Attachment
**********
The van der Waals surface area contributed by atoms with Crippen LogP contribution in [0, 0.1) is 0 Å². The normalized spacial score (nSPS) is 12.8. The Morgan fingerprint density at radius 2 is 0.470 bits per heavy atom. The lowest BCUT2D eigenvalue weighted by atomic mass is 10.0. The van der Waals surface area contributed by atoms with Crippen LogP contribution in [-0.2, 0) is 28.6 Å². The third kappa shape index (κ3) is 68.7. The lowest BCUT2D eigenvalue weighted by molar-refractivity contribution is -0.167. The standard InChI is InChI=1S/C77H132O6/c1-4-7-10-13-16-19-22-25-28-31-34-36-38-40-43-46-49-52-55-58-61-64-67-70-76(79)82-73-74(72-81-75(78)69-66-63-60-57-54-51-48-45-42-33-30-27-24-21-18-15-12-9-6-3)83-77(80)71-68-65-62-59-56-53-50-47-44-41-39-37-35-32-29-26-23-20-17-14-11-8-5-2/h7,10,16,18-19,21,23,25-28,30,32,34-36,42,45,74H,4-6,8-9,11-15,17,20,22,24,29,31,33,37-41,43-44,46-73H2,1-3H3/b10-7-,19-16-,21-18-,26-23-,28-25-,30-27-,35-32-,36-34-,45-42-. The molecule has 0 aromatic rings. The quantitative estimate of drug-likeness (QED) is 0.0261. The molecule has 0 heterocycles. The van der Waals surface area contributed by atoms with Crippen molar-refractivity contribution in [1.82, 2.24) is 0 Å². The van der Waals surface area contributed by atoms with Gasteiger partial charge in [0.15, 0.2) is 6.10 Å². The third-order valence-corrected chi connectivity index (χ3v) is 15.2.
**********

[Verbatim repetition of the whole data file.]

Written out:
The van der Waals surface area contributed by atoms with Crippen LogP contribution in [0, 0.1) is 0 Å². The normalized spacial score (nSPS) is 12.8. The Morgan fingerprint density at radius 2 is 0.470 bits per heavy atom. The lowest BCUT2D eigenvalue weighted by atomic mass is 10.0. The van der Waals surface area contributed by atoms with Crippen LogP contribution in [-0.2, 0) is 28.6 Å². The third kappa shape index (κ3) is 68.7. The lowest BCUT2D eigenvalue weighted by molar-refractivity contribution is -0.167. The standard InChI is InChI=1S/C77H132O6/c1-4-7-10-13-16-19-22-25-28-31-34-36-38-40-43-46-49-52-55-58-61-64-67-70-76(79)82-73-74(72-81-75(78)69-66-63-60-57-54-51-48-45-42-33-30-27-24-21-18-15-12-9-6-3)83-77(80)71-68-65-62-59-56-53-50-47-44-41-39-37-35-32-29-26-23-20-17-14-11-8-5-2/h7,10,16,18-19,21,23,25-28,30,32,34-36,42,45,74H,4-6,8-9,11-15,17,20,22,24,29,31,33,37-41,43-44,46-73H2,1-3H3/b10-7-,19-16-,21-18-,26-23-,28-25-,30-27-,35-32-,36-34-,45-42-. The molecule has 0 aromatic rings. The quantitative estimate of drug-likeness (QED) is 0.0261. The molecule has 0 heterocycles. The van der Waals surface area contributed by atoms with Crippen molar-refractivity contribution in [1.82, 2.24) is 0 Å². The van der Waals surface area contributed by atoms with Gasteiger partial charge in [0.15, 0.2) is 6.10 Å². The third-order valence-corrected chi connectivity index (χ3v) is 15.2.